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My chief problems with the Springfield's inclusion/induction into the Hall are: (1) their lack of commercial success other than one Top 10 single; (2) they rode into the Hall on the backs of the later commercial success of Neil, Steve, CSN, CSNY, Poco, etc., which had little to do with the Springfield itself; and (3) the fact that their one classic song was a rewrite of two Moby Grape songs ("Murder In My Heart For The Judge" and "Stop Look Around" (title for the latter may not be exact - they never recorded this 2nd song, but played it live) - which Stills has admitted. Peter Lewis of the Grape even rearranged "Murder" to the point that he plays "For What It's Worth" with "Murder's" lyrics when he plays it live now, and prefaces it with the story of how Stills borrowed the song. The two bands were friends in the 60s - hence, no lawsuits - and Neil later played in The Ducks with Grape bassist Bob Mosley in the late 70's.

And I love the Springfield's music and records....but they have no more business being in the HOF than Moby Grape does....who lasted much longer!

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JohnO and Steve for what it's worth (pun intended), I don't know how many articles I've read from so-called 'experts' which invariably cite the Springfield as being the "innovators" of the sounds that took over California in the 1970's. I would agree that they are in more because of what their members would go on to do in the future than what they did during the existence of Springfield.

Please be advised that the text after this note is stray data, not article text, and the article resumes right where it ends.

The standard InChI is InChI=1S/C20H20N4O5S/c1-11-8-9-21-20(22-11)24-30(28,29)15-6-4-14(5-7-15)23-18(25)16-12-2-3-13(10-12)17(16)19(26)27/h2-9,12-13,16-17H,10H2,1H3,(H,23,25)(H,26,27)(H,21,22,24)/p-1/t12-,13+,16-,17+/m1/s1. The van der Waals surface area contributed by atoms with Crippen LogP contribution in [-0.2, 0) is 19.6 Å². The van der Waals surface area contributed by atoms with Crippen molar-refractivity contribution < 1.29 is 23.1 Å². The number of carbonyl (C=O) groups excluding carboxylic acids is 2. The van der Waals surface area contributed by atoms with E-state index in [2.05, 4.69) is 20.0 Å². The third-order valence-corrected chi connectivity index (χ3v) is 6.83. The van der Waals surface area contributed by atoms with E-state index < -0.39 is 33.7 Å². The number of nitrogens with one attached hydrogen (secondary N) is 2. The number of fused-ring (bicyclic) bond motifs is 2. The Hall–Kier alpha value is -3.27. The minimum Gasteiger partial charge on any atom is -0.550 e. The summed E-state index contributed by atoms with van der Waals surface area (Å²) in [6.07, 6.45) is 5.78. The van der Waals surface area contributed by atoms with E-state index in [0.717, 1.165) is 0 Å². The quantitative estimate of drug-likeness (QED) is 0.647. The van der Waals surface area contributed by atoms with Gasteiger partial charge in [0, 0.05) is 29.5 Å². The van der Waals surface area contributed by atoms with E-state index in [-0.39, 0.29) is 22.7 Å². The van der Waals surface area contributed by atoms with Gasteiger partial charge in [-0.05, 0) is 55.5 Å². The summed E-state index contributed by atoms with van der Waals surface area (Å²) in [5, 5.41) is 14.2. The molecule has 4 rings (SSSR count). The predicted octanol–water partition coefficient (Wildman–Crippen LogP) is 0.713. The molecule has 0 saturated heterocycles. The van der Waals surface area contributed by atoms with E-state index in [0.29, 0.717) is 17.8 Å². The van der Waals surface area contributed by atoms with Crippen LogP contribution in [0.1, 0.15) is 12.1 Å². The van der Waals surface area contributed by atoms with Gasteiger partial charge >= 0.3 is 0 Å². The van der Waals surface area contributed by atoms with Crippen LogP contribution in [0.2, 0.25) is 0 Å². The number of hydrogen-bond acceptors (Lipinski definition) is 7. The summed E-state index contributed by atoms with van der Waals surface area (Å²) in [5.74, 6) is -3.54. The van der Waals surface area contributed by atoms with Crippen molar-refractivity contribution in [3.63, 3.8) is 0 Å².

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Well, when you consider that the band spawned Poco, Manassas, Neil & Crazy Horse, Loggins & Messina, Souther Hillman Furay, Neil (solo), Stills (solo), CSN, CSNY....all of whom certainly took some of their sound from Buffalo Springfield, then I guess they could be considered "innovators". The accomplishments of Buffalo Springfield as just that entity, though? That's my argument.....

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Well, when you consider that the band spawned Poco, Manassas, Neil & Crazy Horse, Loggins & Messina, Souther Hillman Furay, Neil (solo), Stills (solo), CSN, CSNY....all of whom certainly took some of their sound from Buffalo Springfield, then I guess they could be considered "innovators". The accomplishments of Buffalo Springfield as just that entity, though? That's my argument.....

No argument from me. In any case, all of us here know that this argument could be made for countless others that are in / not in the HoF.
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I'm thinking that maybe the Hollies or ELO or (fill in the blank) don't carry the 'cool' tag for the voters, or maybe they are lacking artistic credibility. Help me here, I'm grasping at straws! What about Badfinger? Their big hits, "No Matter What", "Day After Day",

"Baby Blue", and "Come And Get It", still get major airplay, and that doesn't include the airplay that "Without You" gets.